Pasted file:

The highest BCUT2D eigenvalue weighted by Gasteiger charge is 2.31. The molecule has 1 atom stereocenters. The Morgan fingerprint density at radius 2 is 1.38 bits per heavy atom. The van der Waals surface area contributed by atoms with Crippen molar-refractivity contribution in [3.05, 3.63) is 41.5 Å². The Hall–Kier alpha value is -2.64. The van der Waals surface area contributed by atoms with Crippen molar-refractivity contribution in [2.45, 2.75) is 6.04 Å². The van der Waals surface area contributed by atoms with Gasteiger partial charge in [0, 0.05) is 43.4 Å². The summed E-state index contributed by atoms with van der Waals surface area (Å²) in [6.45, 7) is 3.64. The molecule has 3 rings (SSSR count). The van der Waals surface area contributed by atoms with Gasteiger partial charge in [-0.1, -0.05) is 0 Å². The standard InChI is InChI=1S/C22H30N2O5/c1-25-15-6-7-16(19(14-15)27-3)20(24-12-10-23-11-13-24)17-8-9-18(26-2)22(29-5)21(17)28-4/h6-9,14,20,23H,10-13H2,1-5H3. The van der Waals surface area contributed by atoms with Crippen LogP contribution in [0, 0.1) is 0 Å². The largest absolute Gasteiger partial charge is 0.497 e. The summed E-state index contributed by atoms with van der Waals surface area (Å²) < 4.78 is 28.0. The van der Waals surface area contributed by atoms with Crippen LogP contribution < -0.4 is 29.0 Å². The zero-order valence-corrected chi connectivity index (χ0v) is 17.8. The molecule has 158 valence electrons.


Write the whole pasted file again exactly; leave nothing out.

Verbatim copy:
The highest BCUT2D eigenvalue weighted by Gasteiger charge is 2.31. The molecule has 1 atom stereocenters. The Morgan fingerprint density at radius 2 is 1.38 bits per heavy atom. The van der Waals surface area contributed by atoms with Crippen molar-refractivity contribution in [3.05, 3.63) is 41.5 Å². The Hall–Kier alpha value is -2.64. The van der Waals surface area contributed by atoms with Crippen molar-refractivity contribution in [2.45, 2.75) is 6.04 Å². The van der Waals surface area contributed by atoms with Gasteiger partial charge in [0, 0.05) is 43.4 Å². The summed E-state index contributed by atoms with van der Waals surface area (Å²) in [6.45, 7) is 3.64. The molecule has 3 rings (SSSR count). The van der Waals surface area contributed by atoms with Gasteiger partial charge in [-0.1, -0.05) is 0 Å². The standard InChI is InChI=1S/C22H30N2O5/c1-25-15-6-7-16(19(14-15)27-3)20(24-12-10-23-11-13-24)17-8-9-18(26-2)22(29-5)21(17)28-4/h6-9,14,20,23H,10-13H2,1-5H3. The van der Waals surface area contributed by atoms with Crippen LogP contribution in [0, 0.1) is 0 Å². The largest absolute Gasteiger partial charge is 0.497 e. The summed E-state index contributed by atoms with van der Waals surface area (Å²) < 4.78 is 28.0. The van der Waals surface area contributed by atoms with Crippen LogP contribution < -0.4 is 29.0 Å². The zero-order valence-corrected chi connectivity index (χ0v) is 17.8. The molecule has 158 valence electrons.